I will oppose Brett Kavanaugh’s nomination to the Supreme Court.
The Supreme Court has a profound impact on the rights — and lives — of all Americans. When at its best, it has advanced the meaning of those words above its doors, ‘Equal Justice Under Law.’ At its worst, the Supreme Court has upheld racial segregation, enabled voter suppression, and equated corporations with people. Whether or a not the Supreme Court enforces the spirit of those words, ‘Equal Justice Under Law,’ is determined by the individuals who sit on that Court.
Judge Brett Kavanaugh represents a direct and fundamental threat to that promise of equality and so I will oppose his nomination to the Supreme Court. Specifically, as a replacement for Justice Anthony Kennedy, his nomination presents an existential threat to the health care of hundreds of millions of Americans.
During the 2016 presidential campaign, President Trump made clear that he had a litmus test for Supreme Court Justices — overturn Roe v. Wade and oppose a woman’s constitutionally-protected right to make her own health care decisions. The President then released a list of nominees who had been vetted to meet that test. Judge Kavanaugh is on that list.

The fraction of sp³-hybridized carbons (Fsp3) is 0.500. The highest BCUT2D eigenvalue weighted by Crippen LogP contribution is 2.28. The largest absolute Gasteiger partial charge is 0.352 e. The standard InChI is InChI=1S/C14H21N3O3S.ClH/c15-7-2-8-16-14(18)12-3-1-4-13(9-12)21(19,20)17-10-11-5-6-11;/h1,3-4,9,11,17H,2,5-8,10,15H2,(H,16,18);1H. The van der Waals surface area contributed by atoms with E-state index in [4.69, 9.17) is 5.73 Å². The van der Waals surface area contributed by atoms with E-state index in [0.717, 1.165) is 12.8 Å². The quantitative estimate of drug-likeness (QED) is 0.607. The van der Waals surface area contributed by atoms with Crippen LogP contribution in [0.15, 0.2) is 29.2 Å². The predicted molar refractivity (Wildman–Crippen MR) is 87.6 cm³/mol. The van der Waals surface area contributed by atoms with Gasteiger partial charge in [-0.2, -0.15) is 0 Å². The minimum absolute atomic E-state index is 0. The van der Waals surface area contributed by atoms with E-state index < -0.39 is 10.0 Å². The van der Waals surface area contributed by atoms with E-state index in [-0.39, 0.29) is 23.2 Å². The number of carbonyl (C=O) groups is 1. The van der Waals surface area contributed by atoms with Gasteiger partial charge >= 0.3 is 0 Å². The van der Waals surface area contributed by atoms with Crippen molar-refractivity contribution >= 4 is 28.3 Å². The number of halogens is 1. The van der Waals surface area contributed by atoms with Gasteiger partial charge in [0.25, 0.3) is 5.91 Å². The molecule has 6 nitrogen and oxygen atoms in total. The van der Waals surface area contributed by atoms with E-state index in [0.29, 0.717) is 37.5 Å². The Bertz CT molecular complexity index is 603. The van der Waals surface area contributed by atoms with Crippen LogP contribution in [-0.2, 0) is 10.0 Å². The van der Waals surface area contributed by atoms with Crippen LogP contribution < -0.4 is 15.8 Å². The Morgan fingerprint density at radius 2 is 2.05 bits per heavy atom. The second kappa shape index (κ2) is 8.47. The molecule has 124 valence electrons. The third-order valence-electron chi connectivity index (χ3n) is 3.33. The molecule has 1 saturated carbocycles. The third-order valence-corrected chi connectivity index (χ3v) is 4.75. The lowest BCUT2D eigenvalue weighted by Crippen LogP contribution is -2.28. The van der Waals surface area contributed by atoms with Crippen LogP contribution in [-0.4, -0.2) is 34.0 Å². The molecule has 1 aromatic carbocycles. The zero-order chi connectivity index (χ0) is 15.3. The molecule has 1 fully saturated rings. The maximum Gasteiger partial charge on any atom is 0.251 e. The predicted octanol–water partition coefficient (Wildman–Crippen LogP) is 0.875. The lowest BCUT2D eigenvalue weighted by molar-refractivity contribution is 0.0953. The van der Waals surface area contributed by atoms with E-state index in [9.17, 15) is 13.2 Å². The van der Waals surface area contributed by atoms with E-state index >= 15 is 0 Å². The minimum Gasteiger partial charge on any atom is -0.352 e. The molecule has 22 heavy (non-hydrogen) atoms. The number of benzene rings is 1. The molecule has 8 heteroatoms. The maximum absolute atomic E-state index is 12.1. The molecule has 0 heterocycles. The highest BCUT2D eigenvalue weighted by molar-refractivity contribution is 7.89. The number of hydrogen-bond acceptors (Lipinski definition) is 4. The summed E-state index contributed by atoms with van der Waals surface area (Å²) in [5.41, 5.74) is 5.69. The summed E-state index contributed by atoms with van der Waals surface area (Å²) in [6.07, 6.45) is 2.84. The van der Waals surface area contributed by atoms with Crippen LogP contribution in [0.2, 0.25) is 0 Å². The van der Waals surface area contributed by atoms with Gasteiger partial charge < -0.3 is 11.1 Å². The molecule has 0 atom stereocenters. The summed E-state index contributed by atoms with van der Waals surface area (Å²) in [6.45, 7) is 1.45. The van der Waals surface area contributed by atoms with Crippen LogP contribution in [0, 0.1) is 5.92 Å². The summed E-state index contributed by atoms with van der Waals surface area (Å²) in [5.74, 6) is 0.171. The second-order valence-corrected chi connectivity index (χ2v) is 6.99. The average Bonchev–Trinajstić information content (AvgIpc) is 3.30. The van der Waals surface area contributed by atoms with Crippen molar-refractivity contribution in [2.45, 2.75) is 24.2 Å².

Judge Kavanaugh has consistently proven to be a conservative ideologue instead of a mainstream jurist. As recently as last year, he disregarded Supreme Court precedent and opposed the health care rights of a vulnerable young woman. That ruling was overturned by a sitting of all the judges on his court. In 2015, Kavanaugh wrote that an employer, based on their personal beliefs, can deny their employee access to birth control coverage.
I know personally just how consequential this seat on the Supreme Court is. Almost two decades after the Supreme Court’s landmark ruling in Brown v. Board of Education, I was part of only the second class to integrate the Berkeley, California public schools. If that Court had not issued that unanimous opinion led by Chief Justice Earl Warren in that case argued by Thurgood Marshall, I likely would not have become a lawyer, or a prosecutor, or a been elected district attorney, or the Attorney General of California. And I certainly would not have become a United States Senator.
That’s the power an individual Supreme Court Justice holds. Those are the stakes of this nomination. We must demand a mainstream jurist worthy of our great country.